My Mailman Is A Thief

Back in April 2012, I was at the center of a very bizarre circumstance. What resulted was my conclusion that my mailman is a thief (or opens people’s mail at least – both Federal offenses for a mail carrier). However, I’ll leave it to you to decide for yourself. Here’s my story:

Mailman Thief Evidence 2After interviewing for a potential internship position, I decided to send a good old fashioned thank-you note to the person that interviewed me. On my way to my part-time job (one late Friday afternoon), I dropped off my sealed, stamped envelope in a blue USPS mailbox just a block from where I work. I thought nothing of the simple task at the time.

However, that weekend while at my part-time job (I work at a high-traffic facility), I happened to glance down at a filing box that sits on a table near the front desk and saw my thank-you note’s envelope sitting quaintly inside of it (thank you note itself was nowhere to be found). It seemed as though someone deposited it there on their way out or in the front doors.Filing Bin

The envelope was crinkled, opened, and had writing on it. But how did my envelope end up there? I dropped the note off in the blue USPS box late Friday afternoon – after the mail would have been checked the last time that day, and that weekend my note is found in the most bizarre (but publicly accessible) place, my work. *AND I FIND IT MYSELF OF ALL PEOPLE!*

Mailman Thief Evidence 1

Click to enlarge photo

While I’m not completely sure what the writing says or means, it looks like someone scribbled street addresses or names on the envelope. It seems like a simple note-to-self, but not a note by anyone – by a mailman. “From 1053 Tr%$vivi Mud to 1053 G%L#L$% Spittler.” Sounds like a route, or a notice of something particular in that area, or so on.

The handwriting is particularly messy, and it sees to fit what the mailman’s handwriting might look like. I had the same mail carrier at my apartment and at my work. Also, the blue USPS mailbox is located right outside my apartment building. I assume the same mail carrier would pick up mail at the blue USPS mailbox. One extra note: where I work, the mail carriers have always used the place as a rest-stop.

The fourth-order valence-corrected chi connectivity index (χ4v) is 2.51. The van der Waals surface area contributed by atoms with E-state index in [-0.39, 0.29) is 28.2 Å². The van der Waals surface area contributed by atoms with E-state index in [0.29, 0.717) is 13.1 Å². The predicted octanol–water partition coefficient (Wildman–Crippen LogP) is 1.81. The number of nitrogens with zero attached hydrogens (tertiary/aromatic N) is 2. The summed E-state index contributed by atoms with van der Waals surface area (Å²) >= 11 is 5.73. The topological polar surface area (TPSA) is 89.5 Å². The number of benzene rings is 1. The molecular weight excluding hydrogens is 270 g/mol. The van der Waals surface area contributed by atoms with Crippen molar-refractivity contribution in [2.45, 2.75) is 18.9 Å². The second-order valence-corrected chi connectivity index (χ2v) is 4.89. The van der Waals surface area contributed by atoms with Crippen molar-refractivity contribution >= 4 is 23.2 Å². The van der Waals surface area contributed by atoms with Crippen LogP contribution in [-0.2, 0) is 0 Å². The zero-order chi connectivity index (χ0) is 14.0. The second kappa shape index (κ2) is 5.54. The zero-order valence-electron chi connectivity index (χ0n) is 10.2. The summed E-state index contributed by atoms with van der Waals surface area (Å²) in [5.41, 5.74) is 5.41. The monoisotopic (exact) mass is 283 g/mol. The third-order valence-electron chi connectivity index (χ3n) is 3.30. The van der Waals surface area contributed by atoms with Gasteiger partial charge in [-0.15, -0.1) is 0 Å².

The following week, when the regular mailman was delivering mail to my apartment complex, I walked up to him and showed him a picture off of my iPhone of the envelope with writing on it.

“Is this your handwriting?” I asked confidently but casually.

“No, no it’s not,” he replied.

I don’t remember the rest of the conversation word for word, but I do remember him being curious of the photo, and I briefly told him how I sent a piece of mail and it somehow turned up back in my hands with strange writing on it.

And with that, I decided to contact the U.S. Postal Service. I turned in the envelope to the local post office, and they said someone would look into it. I got a call a week or two later from a larger USPS facility telling me that they would look into the situation and I’d hear back if they made any progress. As of 2013, I have yet to hear anything, and I assume the envelope has since been lost or thrown away.

Mailman Thief Evidence 3

Click to enlarge

I didn’t have any handwriting samples from the local mailman other than the single envelope, and I was not about to have him write some words down for me so that I could play detective. I’m also not the confrontational type. But a few months ago, after having moved into a new residence even closer to where I work (and where I still have the same mail carrier most days), I got what I was asking for. The mailman noticed that we (my roommate and I) had yet to put our names on the slips that go inside our mailbox. He wrote “Names?” on them and then placed them back inside the mailboxes.

Although I am not a professional handwriting analyst, I believe that the handwriting on the slips and the envelope are from the same person. So what do I do? Do I take any further action, or sit back and hope he isn’t doing this to dozens of other residents? What other possibilities are there of how my piece of mail ended up opened, with writing on it, and disposed of at a place where if anyone else found it they would simply toss it away?

  • Dave

    I would take that last piece of evidence, along with the photos of the original into the post office… And then hope he doesn’t go postal!